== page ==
Food and nutrition security has remained one of the top priorities of policy planners in post-Independent India. The country followed a multi-pronged strategy to improve and sustain food and nutrition security. The main focus is on the nutrient intakes and monthly per capita consumption expenditure (MPCE) based on the mixed reference period (MRP) wherein the expenditure on items of clothing and bedding, footwear, education, institutional medical care is recorded for a reference period of last 365 days and expenditure on all other items is recorded for the last 30 days. The nutritional status in India during the period 2009-10 was examined by comparing the per capita dietary intake of energy and protein with their respective recommended dietary allowances (RDA) and by estimating the ratio of population that consumed lower than their RDAs. The average body weight of infants is taken as 6.9 kg. Pregnant/lactating women have been excluded from the analysis for simplification purposes as well as due to non-availability of such data.

Birthal P.S.,National Center for Agricultural Economics and Policy Research
Indian Journal of Agricultural Economics | Year: 2013

The article examines the potential of some of the frontier technologies related to breeding of crops and animals, and natural resources management in improving food and nutritional security, and enhancing agricultural growth and rural development. In India, the average yield obtained from front-line demonstrations on farmers' fields is a commonly used indicator of yield potential for practical and policy purposes. Available evidence indicates that there exist significant differences in realized and obtainable yields of most crops both within and across the states which cannot be explained by the local physical conditions. The natural resource base of agriculture is becoming increasingly stressed. Land and water, the two most important factors of production, are scarce, and these are deteriorating fast quantitatively as well as qualitatively due to intensification of agriculture and their increasing demand in non-agricultural uses. Conservation of land and water resources and their efficient use, therefore, are critical in enhancing and sustaining productivity of agriculture.

Birthal P.S.,National Center for Agricultural Economics and Policy Research | Negi D.S.,National Center for Agricultural Economics and Policy Research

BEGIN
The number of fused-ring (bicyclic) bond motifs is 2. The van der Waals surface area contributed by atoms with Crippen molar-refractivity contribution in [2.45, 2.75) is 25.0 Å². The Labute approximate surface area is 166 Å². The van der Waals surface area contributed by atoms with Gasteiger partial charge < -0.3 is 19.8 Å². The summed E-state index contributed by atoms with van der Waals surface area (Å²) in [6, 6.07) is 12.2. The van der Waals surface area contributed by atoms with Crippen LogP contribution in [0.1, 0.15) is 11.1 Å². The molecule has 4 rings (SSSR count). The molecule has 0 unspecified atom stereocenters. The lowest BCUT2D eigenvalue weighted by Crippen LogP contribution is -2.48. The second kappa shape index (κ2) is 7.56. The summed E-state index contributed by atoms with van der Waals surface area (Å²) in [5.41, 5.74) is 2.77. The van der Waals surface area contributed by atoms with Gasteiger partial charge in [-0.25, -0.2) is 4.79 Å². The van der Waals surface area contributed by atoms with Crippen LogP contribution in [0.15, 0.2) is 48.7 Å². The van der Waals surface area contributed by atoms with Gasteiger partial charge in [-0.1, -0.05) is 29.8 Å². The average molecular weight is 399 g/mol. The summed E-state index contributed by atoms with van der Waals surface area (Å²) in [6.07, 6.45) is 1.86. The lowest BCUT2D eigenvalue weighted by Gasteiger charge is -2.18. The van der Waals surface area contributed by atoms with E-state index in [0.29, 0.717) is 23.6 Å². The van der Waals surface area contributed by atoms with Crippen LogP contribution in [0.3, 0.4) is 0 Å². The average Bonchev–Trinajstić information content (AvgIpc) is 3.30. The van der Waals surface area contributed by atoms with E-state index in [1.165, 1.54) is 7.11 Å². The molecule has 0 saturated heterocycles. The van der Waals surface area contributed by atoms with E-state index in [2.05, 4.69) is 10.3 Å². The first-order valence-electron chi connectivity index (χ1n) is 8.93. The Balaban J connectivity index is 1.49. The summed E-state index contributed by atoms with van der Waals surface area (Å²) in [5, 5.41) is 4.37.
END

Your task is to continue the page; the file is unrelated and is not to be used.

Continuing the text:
Economic and Political Weekly | Year: 2012

Diversification of the agricultural production portfolio to include livestock is an effective way of accelerating agricultural growth and reducing rural poverty. This paper now assesses the situation in India where livestock now accounts for a larger share of the value of agricultural output than foodgrains. It also discusses the technological, institutional and policy options to harness the untapped potential of this sector at a time the demand for animal food products, driven by sustained economic and income growth and an expanding urban population, continues to rise both domestically and globally.

Birthal P.S.,National Center for Agricultural Economics and Policy Research
Indian Journal of Agricultural Economics | Year: 2014

Livestock have been an integral part of India's agriculture since time immemorial, providing livelihood support to a majority of rural population. India has a huge population of different species of livestock and together these account for about 27 percent of the country's agricultural gross domestic product. The performance of a livestock market crucially depends on the disclosure and dissemination of market information on the quality of livestock and market characteristics in terms of infrastructure facilities and support services. A binary logistic regression has been used to test the influence of buyers' demographic and entrepreneurial characteristics on the choice of voluntary or mandatory disclosure of information.